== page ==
When asked about the SNC’s (and other members of the opposition’s) calls for external military intervention, opposition members repeat one question: “Can’t the opposition understand that the West, the Arabs, and Turkey are powerless to intervene militarily?”

Activists say there are thousands of reasons as to why these forces cannot intervene in Syria. One is the global financial crisis. Another is that France, the US, and other countries are preparing for upcoming elections. There is also a fear that the Syrian crisis will affect the internal affairs of its neighbors and that a civil war might sweep the whole of the country.

When asked about the Russian position, opposition members say it is unfortunate that the SNC is not aware that foreign intervention in Syria is impossible, at least in the near future, while they continue to demand foreign military assistance.

Activists also have their own ideas on what the SNC should be doing. Many in the opposition say that the SNC should mobilize to unite military and civil actions inside Syria. They argue that the SNC should provide supplies, organization, and financing in an effort to stop the current abuses that are keeping many people away from participating in the uprising. Activists say many people are afraid to participate in the uprising and either stay out of the matter entirely or affiliate themselves with the regime as a result.

The activists also demand all types of support for the revolution. But they claim that supplies that eventually reach opposition members carry with them several burdens. First, they admit that some arms and ammunition actually do make it there, but through individual dealers. In some areas, the price of a bullet is 100 Syrian pounds ($1.30).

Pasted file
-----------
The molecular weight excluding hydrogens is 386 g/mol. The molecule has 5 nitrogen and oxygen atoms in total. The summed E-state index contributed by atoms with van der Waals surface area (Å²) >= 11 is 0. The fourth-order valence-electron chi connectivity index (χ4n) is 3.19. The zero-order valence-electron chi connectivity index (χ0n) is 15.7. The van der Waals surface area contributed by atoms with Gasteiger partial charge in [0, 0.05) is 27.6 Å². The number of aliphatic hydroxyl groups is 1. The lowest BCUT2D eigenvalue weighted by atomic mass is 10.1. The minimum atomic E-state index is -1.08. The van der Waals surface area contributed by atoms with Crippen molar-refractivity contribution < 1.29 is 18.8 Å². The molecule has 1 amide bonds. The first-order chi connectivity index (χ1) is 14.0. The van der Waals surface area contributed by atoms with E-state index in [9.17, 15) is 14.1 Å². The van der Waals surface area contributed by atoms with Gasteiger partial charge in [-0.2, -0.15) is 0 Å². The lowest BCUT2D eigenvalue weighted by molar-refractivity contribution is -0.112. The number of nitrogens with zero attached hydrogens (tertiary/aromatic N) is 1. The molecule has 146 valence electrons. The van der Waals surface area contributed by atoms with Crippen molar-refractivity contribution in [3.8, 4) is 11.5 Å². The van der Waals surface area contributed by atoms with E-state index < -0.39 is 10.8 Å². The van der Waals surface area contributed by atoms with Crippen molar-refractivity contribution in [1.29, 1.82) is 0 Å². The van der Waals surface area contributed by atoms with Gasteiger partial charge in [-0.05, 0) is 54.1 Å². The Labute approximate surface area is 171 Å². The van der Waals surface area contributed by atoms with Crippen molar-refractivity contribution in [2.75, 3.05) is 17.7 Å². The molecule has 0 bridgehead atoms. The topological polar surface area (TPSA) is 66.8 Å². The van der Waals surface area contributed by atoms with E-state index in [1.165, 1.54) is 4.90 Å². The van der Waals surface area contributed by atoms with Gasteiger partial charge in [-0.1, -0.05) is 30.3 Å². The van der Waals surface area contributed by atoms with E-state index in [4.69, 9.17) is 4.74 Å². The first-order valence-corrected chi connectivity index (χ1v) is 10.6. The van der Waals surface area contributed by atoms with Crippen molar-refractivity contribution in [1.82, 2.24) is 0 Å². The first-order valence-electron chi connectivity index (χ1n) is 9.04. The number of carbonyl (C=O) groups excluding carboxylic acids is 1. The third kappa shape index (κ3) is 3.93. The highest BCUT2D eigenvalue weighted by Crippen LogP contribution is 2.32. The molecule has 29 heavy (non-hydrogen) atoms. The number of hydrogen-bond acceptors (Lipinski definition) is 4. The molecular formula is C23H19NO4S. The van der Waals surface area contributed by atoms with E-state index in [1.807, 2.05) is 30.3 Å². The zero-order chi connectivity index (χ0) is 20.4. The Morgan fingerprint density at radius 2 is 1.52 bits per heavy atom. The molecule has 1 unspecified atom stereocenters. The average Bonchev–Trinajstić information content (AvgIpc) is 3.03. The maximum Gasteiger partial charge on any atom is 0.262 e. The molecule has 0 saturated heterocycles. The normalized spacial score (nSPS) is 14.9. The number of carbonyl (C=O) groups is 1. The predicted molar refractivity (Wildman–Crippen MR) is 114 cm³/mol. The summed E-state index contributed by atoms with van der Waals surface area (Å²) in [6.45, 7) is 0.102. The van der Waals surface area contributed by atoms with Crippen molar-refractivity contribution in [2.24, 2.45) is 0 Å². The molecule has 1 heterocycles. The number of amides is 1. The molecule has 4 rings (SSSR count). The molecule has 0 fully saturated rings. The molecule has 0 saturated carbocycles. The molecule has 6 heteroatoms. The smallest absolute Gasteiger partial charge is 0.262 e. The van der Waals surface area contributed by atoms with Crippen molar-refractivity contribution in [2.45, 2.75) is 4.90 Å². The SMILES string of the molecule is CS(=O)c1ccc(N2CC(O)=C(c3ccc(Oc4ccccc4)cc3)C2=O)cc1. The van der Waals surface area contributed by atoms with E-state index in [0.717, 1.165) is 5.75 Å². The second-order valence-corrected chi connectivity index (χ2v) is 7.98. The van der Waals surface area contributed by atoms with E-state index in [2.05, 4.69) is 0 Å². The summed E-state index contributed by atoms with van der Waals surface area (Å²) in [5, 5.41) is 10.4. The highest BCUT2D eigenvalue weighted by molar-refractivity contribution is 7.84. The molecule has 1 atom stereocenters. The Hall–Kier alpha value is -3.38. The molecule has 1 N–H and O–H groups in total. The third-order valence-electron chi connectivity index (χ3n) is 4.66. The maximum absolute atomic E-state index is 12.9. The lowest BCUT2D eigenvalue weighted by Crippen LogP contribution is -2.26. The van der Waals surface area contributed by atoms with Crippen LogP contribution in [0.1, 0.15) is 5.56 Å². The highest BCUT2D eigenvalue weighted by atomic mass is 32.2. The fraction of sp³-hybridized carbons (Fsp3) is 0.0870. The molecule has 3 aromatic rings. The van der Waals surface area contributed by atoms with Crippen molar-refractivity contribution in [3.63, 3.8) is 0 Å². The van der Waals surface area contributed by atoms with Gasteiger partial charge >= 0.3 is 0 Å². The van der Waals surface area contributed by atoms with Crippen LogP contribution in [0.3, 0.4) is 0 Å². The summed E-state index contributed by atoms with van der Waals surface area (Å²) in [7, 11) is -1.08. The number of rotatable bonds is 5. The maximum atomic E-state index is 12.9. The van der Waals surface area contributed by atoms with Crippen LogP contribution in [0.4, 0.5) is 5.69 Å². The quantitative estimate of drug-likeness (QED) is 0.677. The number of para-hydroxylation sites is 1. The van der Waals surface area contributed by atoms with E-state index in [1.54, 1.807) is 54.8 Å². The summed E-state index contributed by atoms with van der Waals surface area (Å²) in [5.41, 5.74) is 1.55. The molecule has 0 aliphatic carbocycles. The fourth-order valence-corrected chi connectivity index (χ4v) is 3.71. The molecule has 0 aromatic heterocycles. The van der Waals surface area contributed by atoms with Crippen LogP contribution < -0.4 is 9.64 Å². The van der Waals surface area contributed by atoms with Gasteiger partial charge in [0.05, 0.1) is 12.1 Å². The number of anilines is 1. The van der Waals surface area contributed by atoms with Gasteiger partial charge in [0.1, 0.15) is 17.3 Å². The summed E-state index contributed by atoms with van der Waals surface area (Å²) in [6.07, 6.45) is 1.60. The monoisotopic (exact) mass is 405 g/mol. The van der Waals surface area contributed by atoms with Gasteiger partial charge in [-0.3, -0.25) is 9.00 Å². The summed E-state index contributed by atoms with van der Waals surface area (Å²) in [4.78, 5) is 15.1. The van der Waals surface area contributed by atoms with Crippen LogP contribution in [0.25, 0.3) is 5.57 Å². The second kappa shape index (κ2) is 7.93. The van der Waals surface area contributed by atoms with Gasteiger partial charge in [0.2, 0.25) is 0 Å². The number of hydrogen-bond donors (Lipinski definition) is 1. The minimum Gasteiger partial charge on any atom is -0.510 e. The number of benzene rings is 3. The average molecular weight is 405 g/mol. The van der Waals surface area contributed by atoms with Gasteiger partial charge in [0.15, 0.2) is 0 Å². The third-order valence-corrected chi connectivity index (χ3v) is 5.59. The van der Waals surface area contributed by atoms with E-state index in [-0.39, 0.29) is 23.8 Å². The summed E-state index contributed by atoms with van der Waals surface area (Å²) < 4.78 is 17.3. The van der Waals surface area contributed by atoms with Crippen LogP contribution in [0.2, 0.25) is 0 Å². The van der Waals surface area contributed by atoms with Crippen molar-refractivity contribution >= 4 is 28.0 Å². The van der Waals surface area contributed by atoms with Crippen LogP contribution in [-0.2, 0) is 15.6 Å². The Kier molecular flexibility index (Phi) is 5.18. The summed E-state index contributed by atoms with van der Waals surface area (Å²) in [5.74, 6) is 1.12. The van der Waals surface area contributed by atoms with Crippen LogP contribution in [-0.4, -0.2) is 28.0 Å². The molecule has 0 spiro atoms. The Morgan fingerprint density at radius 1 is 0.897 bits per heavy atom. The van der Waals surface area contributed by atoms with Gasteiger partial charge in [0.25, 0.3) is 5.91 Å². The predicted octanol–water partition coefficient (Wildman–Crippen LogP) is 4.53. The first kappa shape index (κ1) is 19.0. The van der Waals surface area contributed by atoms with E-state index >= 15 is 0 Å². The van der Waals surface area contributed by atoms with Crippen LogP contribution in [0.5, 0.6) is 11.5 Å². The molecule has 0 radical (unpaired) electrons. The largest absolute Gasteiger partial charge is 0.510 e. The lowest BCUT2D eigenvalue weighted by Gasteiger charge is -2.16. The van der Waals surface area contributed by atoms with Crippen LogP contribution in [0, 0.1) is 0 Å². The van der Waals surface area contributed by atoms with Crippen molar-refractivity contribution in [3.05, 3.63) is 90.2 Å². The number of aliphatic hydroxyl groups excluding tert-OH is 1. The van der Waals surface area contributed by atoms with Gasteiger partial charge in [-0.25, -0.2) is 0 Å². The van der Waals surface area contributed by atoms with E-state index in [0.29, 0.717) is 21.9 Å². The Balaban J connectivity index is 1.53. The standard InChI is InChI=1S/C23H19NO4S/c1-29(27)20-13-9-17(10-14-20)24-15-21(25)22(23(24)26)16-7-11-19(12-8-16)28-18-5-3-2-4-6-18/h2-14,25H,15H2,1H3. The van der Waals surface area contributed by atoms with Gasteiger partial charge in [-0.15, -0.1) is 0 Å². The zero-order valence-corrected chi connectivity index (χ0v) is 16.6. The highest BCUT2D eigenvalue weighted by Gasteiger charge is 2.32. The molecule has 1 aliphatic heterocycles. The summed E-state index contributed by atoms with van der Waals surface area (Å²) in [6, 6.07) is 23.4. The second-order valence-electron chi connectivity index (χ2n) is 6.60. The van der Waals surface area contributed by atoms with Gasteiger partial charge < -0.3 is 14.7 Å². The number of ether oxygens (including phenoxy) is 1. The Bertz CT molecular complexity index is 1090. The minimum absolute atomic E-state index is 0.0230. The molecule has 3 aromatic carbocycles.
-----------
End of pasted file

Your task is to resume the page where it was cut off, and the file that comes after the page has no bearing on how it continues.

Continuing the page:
When some fighters occasionally receive rusty and useless weapons, they point out, the weapons are almost impossible to transport beyond the border regions. Checkpoints between different provinces, cities, and even neighborhoods are very strict.

Therefore, activists say the suburbs of Damascus and the center of the capital will not be able to receive weapons as long as Lebanon’s eastern borders with Syria are heavily secured. If weapons and ammunition go to Idlib on the Turkish border, the eastern region close to Iraq, Deraa through Jordan, or some areas in Homs near Lebanon’s northern borders, it is likely that they will stay in these areas.

Militarization and Desertions

The armed groups loosely referred to as FSA faces an army of about half a million regulars, 100,000 special forces in 17 security agencies, and an innumerable number of “eyes” (spies) and shabbiha (regime thugs).

When asked about the efficacy of arming the FSA and providing them with external military support, many of those who have participated in FSA operations concur that the regime will not give any concessions except by force, or at least heavy pressure.

They say that nobody will venture to finance or arm the opposition in this atmosphere of military disorder. There needs to be a clear hierarchy under a political leadership that is able to control the spread of weapons, so as not to repeat the Libyan experience later.

Similarly, some say that none of the vital demands (such as the no-fly zone) of those who believe in military action will be met if the opposition remains amateurish and susceptible to entering into a civil war against minorities.

Those activists are also convinced that large scale mutinies in the army, involving many soldiers and high ranks, will not happen unless they are reassured that there will be some parity (with the regime’s forces).